You know that feeling you get when you are off to a party and want to DJ but don’t want to take your studio to bits in order to do it? Pioneer reckons it might just have the solution in the form of the DDJ-WeGO, a highly portable audio interface and DJ mixer and controller designed to slip easily into a backpack alongside your laptop, and retailing at £249.
The WeGO is lightweight yet solidly built, and comes in a range of five body colours to suit your tastes. Pioneer has made a clever design decision and kept all the ports on the sides of the unit, since you will almost always be using it directly in front of a laptop. Sending wires out of the sides means nothing trailing across your computer. On one side you’ll find a USB port for power, control data and audio, an on/off button and a headphone output with both large and small jack connections. The other side has phono master outs, a Kensington lock port for securing it to a table and a mic input so that you can talk over your set.
It comes with the Virtual DJ LE software for Mac and PC, and also supports djay for Mac, Serato and Traktor through additional downloadable maps. Connect the unit up over USB and on your Mac it uses CoreAudio and so works as an audio output device. The bundled DJ software is able to route audio in different ways using its Preferences section, and can be switched between two and four deck operation. As free apps go it’s actually very good, and even though it lacks the graphical flair of some more expensive apps, it’s easy to learn and use. Music can be dragged from anywhere on your Mac using the Browser into a deck and then cued up, synced to another deck, tempo or pitch shifted and easily looped. The loop controls for each deck are very good at correctly identifying transients and then you can punch in a loop and use the loop dial to change its length on the fly. So it’s easy to get that classic ever-shortening loop effect and then drop a track back in.
This all ties together really nicely with the hardware of course, which is the whole point of the unit. The front panel is virtually identical to the interface of the software, so it’s very easy to understand how the two relate to one another. Using the Browse and Load buttons on the hardware you can load tracks into decks and then preview them using the Cue function. Tracks can be synced to one another when playing using the Master / Sync buttons and their tempos are freely adjustable using the Tempo slider for each deck.
It’s worth mentioning that the sync works really well here, and the Virtual DJ software seems to be very good at detecting tempo and matching the sync points of the decks. Even people with only beginner-level DJ skills will find this a breeze, which isn’t always the case. There’s a keylock option for each deck so that changing a track’s speed won’t alter its pitch : vital for seamless mixing of different tracks. As with any tempo matching, the more identifiable your beats, the better it will work. So techno is a doddle, but even hip hop was easy to sync accurately and quickly on my system.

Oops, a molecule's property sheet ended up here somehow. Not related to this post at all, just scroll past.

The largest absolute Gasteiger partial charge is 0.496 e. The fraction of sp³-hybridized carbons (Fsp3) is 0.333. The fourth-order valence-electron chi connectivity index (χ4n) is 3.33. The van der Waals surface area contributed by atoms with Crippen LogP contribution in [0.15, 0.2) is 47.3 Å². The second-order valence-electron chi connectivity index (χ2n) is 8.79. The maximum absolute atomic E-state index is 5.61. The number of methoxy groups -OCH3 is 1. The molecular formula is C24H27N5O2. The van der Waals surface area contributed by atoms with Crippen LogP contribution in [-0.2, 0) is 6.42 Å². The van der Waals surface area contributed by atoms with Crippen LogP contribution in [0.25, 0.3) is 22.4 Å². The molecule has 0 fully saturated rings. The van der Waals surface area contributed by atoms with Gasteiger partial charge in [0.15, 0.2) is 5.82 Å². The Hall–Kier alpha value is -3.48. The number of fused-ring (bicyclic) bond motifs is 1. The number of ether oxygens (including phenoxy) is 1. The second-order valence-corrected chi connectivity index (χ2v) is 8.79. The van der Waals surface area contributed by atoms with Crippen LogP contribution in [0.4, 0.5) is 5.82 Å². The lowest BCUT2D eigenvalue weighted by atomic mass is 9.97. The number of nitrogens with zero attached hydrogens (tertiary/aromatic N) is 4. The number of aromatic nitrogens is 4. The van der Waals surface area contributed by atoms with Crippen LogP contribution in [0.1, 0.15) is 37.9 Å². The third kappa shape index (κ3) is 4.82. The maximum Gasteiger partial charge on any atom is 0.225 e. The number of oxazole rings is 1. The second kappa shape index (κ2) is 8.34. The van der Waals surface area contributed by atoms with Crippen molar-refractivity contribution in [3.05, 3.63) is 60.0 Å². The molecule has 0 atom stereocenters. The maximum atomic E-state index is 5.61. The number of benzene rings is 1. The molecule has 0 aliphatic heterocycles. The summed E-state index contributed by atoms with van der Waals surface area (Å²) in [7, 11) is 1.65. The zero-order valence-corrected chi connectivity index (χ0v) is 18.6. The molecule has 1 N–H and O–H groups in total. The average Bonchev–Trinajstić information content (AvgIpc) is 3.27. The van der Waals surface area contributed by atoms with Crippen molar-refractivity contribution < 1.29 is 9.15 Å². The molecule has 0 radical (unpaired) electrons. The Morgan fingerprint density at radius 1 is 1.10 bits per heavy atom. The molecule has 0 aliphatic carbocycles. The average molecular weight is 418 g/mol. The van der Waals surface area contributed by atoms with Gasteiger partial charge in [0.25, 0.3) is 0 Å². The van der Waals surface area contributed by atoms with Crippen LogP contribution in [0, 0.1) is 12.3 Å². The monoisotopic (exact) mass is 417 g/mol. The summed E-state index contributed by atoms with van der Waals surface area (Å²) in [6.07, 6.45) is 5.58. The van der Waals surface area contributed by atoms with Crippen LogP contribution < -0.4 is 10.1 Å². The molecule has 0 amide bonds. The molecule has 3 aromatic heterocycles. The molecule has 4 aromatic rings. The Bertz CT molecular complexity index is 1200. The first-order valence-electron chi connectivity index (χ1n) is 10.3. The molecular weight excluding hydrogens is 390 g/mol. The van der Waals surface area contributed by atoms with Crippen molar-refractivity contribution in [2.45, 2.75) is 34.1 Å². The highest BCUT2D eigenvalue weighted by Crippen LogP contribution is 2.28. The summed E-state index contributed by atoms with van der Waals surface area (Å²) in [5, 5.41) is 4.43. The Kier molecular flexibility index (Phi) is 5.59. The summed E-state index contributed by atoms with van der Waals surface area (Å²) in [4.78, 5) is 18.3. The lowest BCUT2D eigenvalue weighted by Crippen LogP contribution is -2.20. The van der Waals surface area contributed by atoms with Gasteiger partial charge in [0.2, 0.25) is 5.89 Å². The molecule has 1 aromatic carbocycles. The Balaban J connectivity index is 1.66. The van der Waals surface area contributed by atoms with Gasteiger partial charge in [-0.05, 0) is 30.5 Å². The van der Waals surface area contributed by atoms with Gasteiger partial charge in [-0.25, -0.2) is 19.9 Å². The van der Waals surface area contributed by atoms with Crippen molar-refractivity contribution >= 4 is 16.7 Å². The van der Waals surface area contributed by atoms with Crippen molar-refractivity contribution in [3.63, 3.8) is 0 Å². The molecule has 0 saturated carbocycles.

Pioneer DDJ-WeGo from above.
The two “platters” are smooth and responsive and can be used to “scratch” MP3s with ease, changing their speed or playing them backwards like real records. Another nice touch is that each one has five buttons above it and when activated, the platter becomes a controller for extra functions. Three of these are effects, and you can assign three per deck from a selection of cut, delay, flanger, echo, reverb and more. The fourth button lets you manually spin the pitch of the music up or down without altering its tempo, and the fifth is a filter, so changing it gives you that classic filter sound ranging from muffled through to sharp. These are great fun to use and make it simple to dial in effects in a way that feels natural. There’s also three band sweepable EQ for each deck, with dials located on the front panel.
The hardware makes extensive use of coloured lighting, and it’s not just for show. As well as being able to set custom deck light colours, there’s a “Pulse control” function available too. The strength of lighting indicates the strength of beat sync between tracks, a red Launch Pulse shows that music is being loaded into a deck, and the yellow FX Pulse indicates that effects are being used to modify the sound, and the lights change over time. It’s certainly a novel feature though how useful it is in telling you anything massively useful is debatable. If you were really attuned to the system you would be able to get feedback using the lights but you’re more likely to use your ears and also watch your laptop screen. Still, it doesn’t hurt.
Another nice touch is the inclusion of four buttons under the platers that can be used either as hot cue storage slots or as sample triggers. The software lets you store up to four samples per deck and these can be thrown into a mix to spice it up a bit. Taken together with mic input it can bring an added dimension to your performances.
Pioneer DDJ-WeGo software view.
WeGO is a really nice, portable DJ controller for your Mac or PC, and the free software is rather better than you might expect, especialy when it comes to beat matching and looping, which are vital for most DJs. The free version can even record your set as a WAV file, and it’s possible to upgrade to the Pro version, with a 20 day free trial of the expanded feature set. The app doesn’t look quite as polished as some others, but it has the functionality where it counts. In terms of the hardware, it’s easy enough for beginners to use but has enough pro features and feels like a serious enough bit of kit that more advanced DJs looking for ultimate portability might well be tempted too. As an affordable but effective DJ solution, WeGO definitely punches above its weight.
Price is £249 and $299.95. www.pioneer.co.uk
The white model is available from Apple Retail Stores and the Apple Online store: